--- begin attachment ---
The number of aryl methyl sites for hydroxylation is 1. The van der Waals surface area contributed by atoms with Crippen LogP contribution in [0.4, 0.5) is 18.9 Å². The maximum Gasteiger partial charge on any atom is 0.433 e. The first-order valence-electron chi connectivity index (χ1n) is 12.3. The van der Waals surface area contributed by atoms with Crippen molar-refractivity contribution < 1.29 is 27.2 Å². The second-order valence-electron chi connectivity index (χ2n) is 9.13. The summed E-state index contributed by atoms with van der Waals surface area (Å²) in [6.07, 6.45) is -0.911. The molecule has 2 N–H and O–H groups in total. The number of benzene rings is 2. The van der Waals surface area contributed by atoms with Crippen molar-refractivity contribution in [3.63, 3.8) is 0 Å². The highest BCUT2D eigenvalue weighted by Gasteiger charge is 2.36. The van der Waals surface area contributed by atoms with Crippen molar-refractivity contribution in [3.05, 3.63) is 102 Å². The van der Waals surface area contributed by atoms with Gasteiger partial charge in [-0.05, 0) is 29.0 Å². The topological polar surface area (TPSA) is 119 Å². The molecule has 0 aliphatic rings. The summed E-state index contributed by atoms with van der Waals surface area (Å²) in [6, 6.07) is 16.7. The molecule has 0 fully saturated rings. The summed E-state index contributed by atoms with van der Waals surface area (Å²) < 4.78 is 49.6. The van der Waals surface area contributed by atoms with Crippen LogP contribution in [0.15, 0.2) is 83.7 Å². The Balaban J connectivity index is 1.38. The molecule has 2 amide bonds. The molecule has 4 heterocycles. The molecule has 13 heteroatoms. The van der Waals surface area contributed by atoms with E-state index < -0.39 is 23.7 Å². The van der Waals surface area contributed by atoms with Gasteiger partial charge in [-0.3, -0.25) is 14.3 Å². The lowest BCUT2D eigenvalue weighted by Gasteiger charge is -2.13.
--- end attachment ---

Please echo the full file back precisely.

The number of aryl methyl sites for hydroxylation is 1. The van der Waals surface area contributed by atoms with Crippen LogP contribution in [0.4, 0.5) is 18.9 Å². The maximum Gasteiger partial charge on any atom is 0.433 e. The first-order valence-electron chi connectivity index (χ1n) is 12.3. The van der Waals surface area contributed by atoms with Crippen molar-refractivity contribution < 1.29 is 27.2 Å². The second-order valence-electron chi connectivity index (χ2n) is 9.13. The summed E-state index contributed by atoms with van der Waals surface area (Å²) in [6.07, 6.45) is -0.911. The molecule has 2 N–H and O–H groups in total. The number of benzene rings is 2. The van der Waals surface area contributed by atoms with Crippen molar-refractivity contribution in [3.63, 3.8) is 0 Å². The highest BCUT2D eigenvalue weighted by Gasteiger charge is 2.36. The van der Waals surface area contributed by atoms with Crippen molar-refractivity contribution in [3.05, 3.63) is 102 Å². The van der Waals surface area contributed by atoms with Gasteiger partial charge in [-0.05, 0) is 29.0 Å². The topological polar surface area (TPSA) is 119 Å². The molecule has 0 aliphatic rings. The summed E-state index contributed by atoms with van der Waals surface area (Å²) in [6, 6.07) is 16.7. The molecule has 0 fully saturated rings. The summed E-state index contributed by atoms with van der Waals surface area (Å²) < 4.78 is 49.6. The van der Waals surface area contributed by atoms with Crippen LogP contribution in [0.15, 0.2) is 83.7 Å². The Balaban J connectivity index is 1.38. The molecule has 2 amide bonds. The molecule has 4 heterocycles. The molecule has 13 heteroatoms. The van der Waals surface area contributed by atoms with E-state index < -0.39 is 23.7 Å². The van der Waals surface area contributed by atoms with Gasteiger partial charge in [-0.3, -0.25) is 14.3 Å². The lowest BCUT2D eigenvalue weighted by Gasteiger charge is -2.13.